What and when is the Census?
A census is the procedure of systematically enumerating, acquiring and recording information about the members of a given population. In the UK the census is a survey that takes place every 10 years and forms an accurate way of creating a detailed snapshot of society. The census asks questions about you, your household and your home. The information from the census helps the government and local authorities to plan and fund local services and other public bodies. The official date for the upcoming UK census is the 21st March 2021 in England, Wales and Northern Ireland, and March 2022 in Scotland. However, census information packs are being sent out prior to this with the possibility for people to complete before this date if they prefer.
What is the ‘Climate Census’ campaign?
Climate Census is a grassroots campaign group, created in response to the UK government’s inaction on the climate emergency, aiming to empower those living in the UK to channel their voices via the upcoming census and urge the government to act.
If enough people take part in this legal, safe, digital action it could send a clear message to the government quite how concerned the public are about the climate crisis. Not only this but census data is used to help a wide range of people and organisations do their work and decide where to allocate funds, which could therefore be influenced by a significant number of people identifying as climate concerned.
How does it work?
Similar to the ‘Jedi’ movement in 2001 where over 390,000 in the UK declared their religion as Jedi, climate census are suggesting use of the religious section of the form to declare ourselves ‘climate concerned’. Obviously when using the census for such an action there are limited areas of the form which can be utilised – the religion section of the census is voluntary, which may prompt those who might otherwise have left it blank to document their concern for the climate emergency.
How to take part (taken from the Climate Census website):
The government will provide you with access to a paper or online version of the census up to 1 week prior to census day – 21 March 2021 for England, Wales, and Northern Ireland.
As you complete the census, look out for the “What is your religion?” section.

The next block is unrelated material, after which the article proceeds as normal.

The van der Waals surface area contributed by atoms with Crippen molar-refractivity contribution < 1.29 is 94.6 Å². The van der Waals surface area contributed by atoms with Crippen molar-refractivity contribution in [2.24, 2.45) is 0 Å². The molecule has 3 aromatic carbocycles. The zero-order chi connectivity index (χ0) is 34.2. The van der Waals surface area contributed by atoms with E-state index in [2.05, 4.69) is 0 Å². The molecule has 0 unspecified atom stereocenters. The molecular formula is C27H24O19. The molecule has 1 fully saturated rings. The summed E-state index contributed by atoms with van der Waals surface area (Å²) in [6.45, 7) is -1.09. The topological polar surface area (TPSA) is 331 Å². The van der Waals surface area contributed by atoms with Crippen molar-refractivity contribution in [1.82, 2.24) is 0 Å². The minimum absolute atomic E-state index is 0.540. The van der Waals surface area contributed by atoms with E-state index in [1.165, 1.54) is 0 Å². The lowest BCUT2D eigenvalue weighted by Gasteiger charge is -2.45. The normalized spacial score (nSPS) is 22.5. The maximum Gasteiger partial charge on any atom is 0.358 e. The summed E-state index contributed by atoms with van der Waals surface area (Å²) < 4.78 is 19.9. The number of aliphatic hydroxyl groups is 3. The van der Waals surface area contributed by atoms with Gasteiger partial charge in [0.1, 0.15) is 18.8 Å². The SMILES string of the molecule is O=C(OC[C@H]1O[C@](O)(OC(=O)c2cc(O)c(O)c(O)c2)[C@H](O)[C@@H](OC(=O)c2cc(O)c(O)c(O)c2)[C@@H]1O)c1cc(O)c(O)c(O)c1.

Select or tick the ‘Any other religion, write in’ option and write in ‘CLIMATE CONCERNED’.
NB the Climate Census campaign originally hoped it would be possible to identify as both an actual religion and ‘climate concerned’. However, the ONS (office of national statistics) have since confirmed that it will only be possible to identify as one religion (on the paper version of the form only the first answer will be recorded). The campaign believe this decision is restrictive to people’s ability to self-identify, and do not ask anyone to prioritise this action over declaring their religious identity. However, where this is not the case, they encourage you to consider taking part.
Why use the Census?
The pandemic has not only distracted the government and public from climate change, but has greatly limited how we can voice climate concerns and demand action. The census presents a simple, covid-safe opportunity to hold the government accountable. Protesting out on streets also isn’t for everyone. Digital actions such as Climate Census can be a much more accessible way of voicing concerns for the public who otherwise would not partake in direct action style protests.
The Census has also historically been used for protests and statements, such as the aforementioned Jedi census phenomenon and the suffragette’s ‘No vote, no census’ protest which called for women to boycott the census altogether as they weren’t allowed to vote.
Why do we need to take action?
In May 2019 the UK government declared a climate emergency and became the first major economy to commit to Net Zero emissions by 2050. However, subsequent action has been inadequate, as verified by the CCC’s report last year.
Last November, Boris Johnson announced his Green Industrial Revolution plans, which although has some important steps, such as a quicker phase-out of petrol and diesel cars, has been widely criticised for being inadequate and fixating on speculative solutions like carbon capture.
The figures that have been pledged for a green recovery are dwarfed by those for road building, HS2 construction and the money pledged by other European countries. Since then, the government has allowed approval of a deep coal mine in Cumbria and expansion of Leeds Bradford airport amongst other disappointing decisions which undermine the UK’s credibility ahead of the delayed COP26 conference in Glasgow this November – largely touted as the world’s last chance to avoid climate catastrophe.
On top of this, reaching Net Zero by 2050 still only gives a 50:50 chance of staying below 1.5°C.
How Can I Get Involved?
- Head over to the Climate Census website and take the pledge to help the campaign keep track of numbers, there is an option to then share this on Facebook and Twitter.
- Follow and support the Climate Census social media pages on Facebook, Instagram and Twitter.
- Spread the word to family and friends living in the UK.
- Join the social media campaign by:
- Take a photo of yourself with a placard/banner with ‘#ClimateCensus’ and/or ‘Climate concerned’ written on it, or take a photo once you have completed the census declaring yourself ‘Climate concerned’.
- Share on instagram or other social media channels, with a message about why you are taking part.
- Tag @climatecensusuk and use the hashtags #climatecensus, #census2021, #cyfrifiad2021 and #NIcensus2021.
Head over to the FAQ section of the climate census website for a comprehensive list of questions with answers. Can’t see your answer there? Get in touch with the campaign runners at ClimateCensus@gmail.com.